Ambleside Library

Welcome to Ambleside Schools International Online Library.
Here you will find resources in books, articles, videos, CD's and DVD's in many different genres and for all age groups.

Please note that although ASI may not be in full agreement, we do believe that each author has some valuable knowledge to contribute to the subject in the following resources:.
If you do not see a resource here and would like us to review it please contact us we will consider all your suggestions. See the ASI Reading List here

Title Author Description
Maryellen Marschke St. Cyr
"Charlotte Mason used the analogy as food for the mind as food for the body. What are we eating? What are our children eating? What is their mind food? Not just in the hours of school but in the hours of home. What are they feasting upon?
Dr. Bill St. Cyr
David Epstein
THE national furor over concussions misses the primary scourge that is harming kids and damaging youth sports in America.
Cindi May
Students who used longhand remembered more and had a deeper understanding of the material.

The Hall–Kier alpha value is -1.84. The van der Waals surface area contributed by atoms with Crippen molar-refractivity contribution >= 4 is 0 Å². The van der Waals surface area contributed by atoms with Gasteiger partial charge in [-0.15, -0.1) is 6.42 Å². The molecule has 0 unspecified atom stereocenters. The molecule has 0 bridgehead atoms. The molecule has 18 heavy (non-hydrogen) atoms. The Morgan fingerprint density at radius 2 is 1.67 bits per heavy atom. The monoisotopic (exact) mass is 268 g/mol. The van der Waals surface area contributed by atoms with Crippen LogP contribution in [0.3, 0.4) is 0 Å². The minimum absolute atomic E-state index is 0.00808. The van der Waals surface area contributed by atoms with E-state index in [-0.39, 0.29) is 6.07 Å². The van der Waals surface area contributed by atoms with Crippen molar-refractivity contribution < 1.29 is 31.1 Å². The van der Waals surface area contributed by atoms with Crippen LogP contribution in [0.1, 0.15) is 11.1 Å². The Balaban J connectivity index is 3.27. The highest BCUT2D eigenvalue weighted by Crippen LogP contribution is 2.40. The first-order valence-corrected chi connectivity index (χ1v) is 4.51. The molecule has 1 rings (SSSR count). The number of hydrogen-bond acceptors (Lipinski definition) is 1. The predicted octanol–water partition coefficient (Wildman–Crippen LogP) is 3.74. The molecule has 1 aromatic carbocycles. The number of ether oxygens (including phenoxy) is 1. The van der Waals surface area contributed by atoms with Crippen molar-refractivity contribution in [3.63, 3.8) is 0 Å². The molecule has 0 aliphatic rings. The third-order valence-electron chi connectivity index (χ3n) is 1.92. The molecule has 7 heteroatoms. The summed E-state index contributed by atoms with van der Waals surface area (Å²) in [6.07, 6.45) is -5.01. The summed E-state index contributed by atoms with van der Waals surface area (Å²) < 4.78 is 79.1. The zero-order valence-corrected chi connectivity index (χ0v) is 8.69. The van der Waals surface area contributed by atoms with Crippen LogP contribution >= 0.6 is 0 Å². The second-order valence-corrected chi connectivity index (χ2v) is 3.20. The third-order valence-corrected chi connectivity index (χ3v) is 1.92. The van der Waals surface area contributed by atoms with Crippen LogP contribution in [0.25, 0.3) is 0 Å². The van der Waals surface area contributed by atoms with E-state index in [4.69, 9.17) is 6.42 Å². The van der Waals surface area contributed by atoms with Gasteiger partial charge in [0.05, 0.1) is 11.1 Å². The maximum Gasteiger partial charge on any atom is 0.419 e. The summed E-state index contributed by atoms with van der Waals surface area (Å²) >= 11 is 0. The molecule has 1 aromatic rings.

Maria Konnikova
Does handwriting matter?
Shilo Rea
Maps, number lines, shapes, artwork and other materials tend to cover elementary classroom walls.
Brandon Keim
Paper books were supposed to be dead by now. For years, information theorists, marketers, and early adopters have told us their demise was imminent. Ikea even redesigned a bookshelf to hold something other than books.
Linda Flanagan
Do student information systems — online services that track students’ grade — help kids learn? It all depends on whom you ask.
Flourish is Ambleside Schools International newsletter highlighting parents, teachers, principals, alumni and homeschool educators as they practice Charlotte Mason's philosophy. Having Problems Viewing?
Graeme Paton
Rising numbers of infants lack the motor skills needed to play with building blocks because of an “addiction” to tablet computers and smartphones, according to teachers.
Michael S. Rosenwald
Claire Handscombe has a commitment problem online.
Alan Schwarz
After more than 50 years leading the fight to legitimize attention deficit hyperactivity disorder, Keith Conners could be celebrating.